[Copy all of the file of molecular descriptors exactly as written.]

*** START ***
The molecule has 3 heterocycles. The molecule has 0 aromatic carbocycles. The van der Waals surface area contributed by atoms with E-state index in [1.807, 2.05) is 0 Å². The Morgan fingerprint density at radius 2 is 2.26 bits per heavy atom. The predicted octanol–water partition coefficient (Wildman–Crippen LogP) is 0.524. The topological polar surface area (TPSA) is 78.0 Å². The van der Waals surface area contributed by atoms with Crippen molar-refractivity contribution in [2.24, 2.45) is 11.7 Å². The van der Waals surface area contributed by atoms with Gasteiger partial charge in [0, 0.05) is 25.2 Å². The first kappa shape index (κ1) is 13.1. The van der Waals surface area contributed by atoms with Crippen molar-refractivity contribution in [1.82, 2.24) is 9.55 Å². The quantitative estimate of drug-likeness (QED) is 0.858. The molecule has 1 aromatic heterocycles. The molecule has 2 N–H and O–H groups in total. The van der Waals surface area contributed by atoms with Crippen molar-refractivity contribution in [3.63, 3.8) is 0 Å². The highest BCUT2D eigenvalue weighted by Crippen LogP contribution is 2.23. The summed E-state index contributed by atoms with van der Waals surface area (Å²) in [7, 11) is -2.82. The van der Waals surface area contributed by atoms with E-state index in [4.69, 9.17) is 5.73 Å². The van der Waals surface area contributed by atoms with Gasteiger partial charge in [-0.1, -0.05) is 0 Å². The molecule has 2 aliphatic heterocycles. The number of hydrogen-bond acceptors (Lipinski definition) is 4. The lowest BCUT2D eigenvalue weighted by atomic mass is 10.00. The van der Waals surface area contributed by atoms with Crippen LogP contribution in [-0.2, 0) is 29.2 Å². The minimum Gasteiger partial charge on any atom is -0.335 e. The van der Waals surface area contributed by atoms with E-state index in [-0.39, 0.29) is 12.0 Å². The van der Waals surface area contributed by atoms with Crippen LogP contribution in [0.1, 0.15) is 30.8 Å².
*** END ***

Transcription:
The molecule has 3 heterocycles. The molecule has 0 aromatic carbocycles. The van der Waals surface area contributed by atoms with E-state index in [1.807, 2.05) is 0 Å². The Morgan fingerprint density at radius 2 is 2.26 bits per heavy atom. The predicted octanol–water partition coefficient (Wildman–Crippen LogP) is 0.524. The topological polar surface area (TPSA) is 78.0 Å². The van der Waals surface area contributed by atoms with Crippen molar-refractivity contribution in [2.24, 2.45) is 11.7 Å². The van der Waals surface area contributed by atoms with Gasteiger partial charge in [0, 0.05) is 25.2 Å². The first kappa shape index (κ1) is 13.1. The van der Waals surface area contributed by atoms with Crippen molar-refractivity contribution in [1.82, 2.24) is 9.55 Å². The quantitative estimate of drug-likeness (QED) is 0.858. The molecule has 1 aromatic heterocycles. The molecule has 2 N–H and O–H groups in total. The van der Waals surface area contributed by atoms with Crippen molar-refractivity contribution in [3.63, 3.8) is 0 Å². The highest BCUT2D eigenvalue weighted by Crippen LogP contribution is 2.23. The summed E-state index contributed by atoms with van der Waals surface area (Å²) in [7, 11) is -2.82. The van der Waals surface area contributed by atoms with E-state index in [4.69, 9.17) is 5.73 Å². The van der Waals surface area contributed by atoms with Gasteiger partial charge in [-0.1, -0.05) is 0 Å². The molecule has 2 aliphatic heterocycles. The number of hydrogen-bond acceptors (Lipinski definition) is 4. The lowest BCUT2D eigenvalue weighted by atomic mass is 10.00. The van der Waals surface area contributed by atoms with Crippen LogP contribution in [-0.2, 0) is 29.2 Å². The minimum Gasteiger partial charge on any atom is -0.335 e. The van der Waals surface area contributed by atoms with E-state index in [-0.39, 0.29) is 12.0 Å². The van der Waals surface area contributed by atoms with Crippen LogP contribution in [0.1, 0.15) is 30.8 Å².